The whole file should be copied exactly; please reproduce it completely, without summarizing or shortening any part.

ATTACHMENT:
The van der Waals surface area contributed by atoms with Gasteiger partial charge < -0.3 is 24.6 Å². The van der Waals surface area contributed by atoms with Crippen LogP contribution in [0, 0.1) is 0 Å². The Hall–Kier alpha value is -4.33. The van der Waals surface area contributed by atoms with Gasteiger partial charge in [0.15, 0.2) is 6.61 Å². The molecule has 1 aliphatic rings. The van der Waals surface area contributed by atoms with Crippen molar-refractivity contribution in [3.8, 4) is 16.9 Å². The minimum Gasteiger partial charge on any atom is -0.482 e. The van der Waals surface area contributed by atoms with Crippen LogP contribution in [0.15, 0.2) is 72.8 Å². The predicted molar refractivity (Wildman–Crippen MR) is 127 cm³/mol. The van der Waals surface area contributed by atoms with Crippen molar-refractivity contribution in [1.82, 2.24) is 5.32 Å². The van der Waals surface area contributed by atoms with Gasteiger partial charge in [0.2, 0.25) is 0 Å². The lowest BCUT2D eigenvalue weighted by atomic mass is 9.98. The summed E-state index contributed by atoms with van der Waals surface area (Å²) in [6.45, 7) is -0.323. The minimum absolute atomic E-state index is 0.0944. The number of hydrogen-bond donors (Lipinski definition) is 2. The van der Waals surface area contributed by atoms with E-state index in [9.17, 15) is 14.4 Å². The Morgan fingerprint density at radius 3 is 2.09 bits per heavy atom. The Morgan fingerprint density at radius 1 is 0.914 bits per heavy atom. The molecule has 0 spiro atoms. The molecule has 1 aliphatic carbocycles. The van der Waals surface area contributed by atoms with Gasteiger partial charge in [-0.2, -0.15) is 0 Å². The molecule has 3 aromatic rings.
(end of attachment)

The van der Waals surface area contributed by atoms with Gasteiger partial charge < -0.3 is 24.6 Å². The van der Waals surface area contributed by atoms with Crippen LogP contribution in [0, 0.1) is 0 Å². The Hall–Kier alpha value is -4.33. The van der Waals surface area contributed by atoms with Gasteiger partial charge in [0.15, 0.2) is 6.61 Å². The molecule has 1 aliphatic rings. The van der Waals surface area contributed by atoms with Crippen molar-refractivity contribution in [3.8, 4) is 16.9 Å². The minimum Gasteiger partial charge on any atom is -0.482 e. The van der Waals surface area contributed by atoms with Crippen LogP contribution in [0.15, 0.2) is 72.8 Å². The predicted molar refractivity (Wildman–Crippen MR) is 127 cm³/mol. The van der Waals surface area contributed by atoms with Crippen molar-refractivity contribution in [1.82, 2.24) is 5.32 Å². The van der Waals surface area contributed by atoms with Gasteiger partial charge in [0.2, 0.25) is 0 Å². The lowest BCUT2D eigenvalue weighted by atomic mass is 9.98. The summed E-state index contributed by atoms with van der Waals surface area (Å²) in [6.45, 7) is -0.323. The minimum absolute atomic E-state index is 0.0944. The number of hydrogen-bond donors (Lipinski definition) is 2. The van der Waals surface area contributed by atoms with E-state index in [9.17, 15) is 14.4 Å². The Morgan fingerprint density at radius 3 is 2.09 bits per heavy atom. The Morgan fingerprint density at radius 1 is 0.914 bits per heavy atom. The molecule has 0 spiro atoms. The molecule has 1 aliphatic carbocycles. The van der Waals surface area contributed by atoms with Gasteiger partial charge in [-0.2, -0.15) is 0 Å². The molecule has 3 aromatic rings.